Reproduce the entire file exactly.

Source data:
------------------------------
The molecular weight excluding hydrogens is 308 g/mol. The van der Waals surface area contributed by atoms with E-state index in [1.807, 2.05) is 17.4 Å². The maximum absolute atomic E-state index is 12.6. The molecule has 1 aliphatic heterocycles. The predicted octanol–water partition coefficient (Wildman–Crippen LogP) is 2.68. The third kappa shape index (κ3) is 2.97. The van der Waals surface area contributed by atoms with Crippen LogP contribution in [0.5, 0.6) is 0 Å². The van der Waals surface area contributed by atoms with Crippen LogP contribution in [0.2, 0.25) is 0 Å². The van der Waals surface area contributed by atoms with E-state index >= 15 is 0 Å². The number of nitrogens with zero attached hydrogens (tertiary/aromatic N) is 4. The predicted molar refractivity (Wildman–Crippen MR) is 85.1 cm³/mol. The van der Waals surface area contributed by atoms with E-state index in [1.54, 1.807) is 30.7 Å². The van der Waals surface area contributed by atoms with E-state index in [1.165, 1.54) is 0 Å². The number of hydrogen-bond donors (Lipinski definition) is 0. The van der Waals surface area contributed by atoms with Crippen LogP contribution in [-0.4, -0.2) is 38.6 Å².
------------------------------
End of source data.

The molecular weight excluding hydrogens is 308 g/mol. The van der Waals surface area contributed by atoms with E-state index in [1.807, 2.05) is 17.4 Å². The maximum absolute atomic E-state index is 12.6. The molecule has 1 aliphatic heterocycles. The predicted octanol–water partition coefficient (Wildman–Crippen LogP) is 2.68. The third kappa shape index (κ3) is 2.97. The van der Waals surface area contributed by atoms with Crippen LogP contribution in [0.5, 0.6) is 0 Å². The van der Waals surface area contributed by atoms with Crippen LogP contribution in [0.2, 0.25) is 0 Å². The van der Waals surface area contributed by atoms with E-state index >= 15 is 0 Å². The number of nitrogens with zero attached hydrogens (tertiary/aromatic N) is 4. The predicted molar refractivity (Wildman–Crippen MR) is 85.1 cm³/mol. The van der Waals surface area contributed by atoms with E-state index in [1.54, 1.807) is 30.7 Å². The van der Waals surface area contributed by atoms with E-state index in [1.165, 1.54) is 0 Å². The number of hydrogen-bond donors (Lipinski definition) is 0. The van der Waals surface area contributed by atoms with Crippen LogP contribution in [-0.4, -0.2) is 38.6 Å².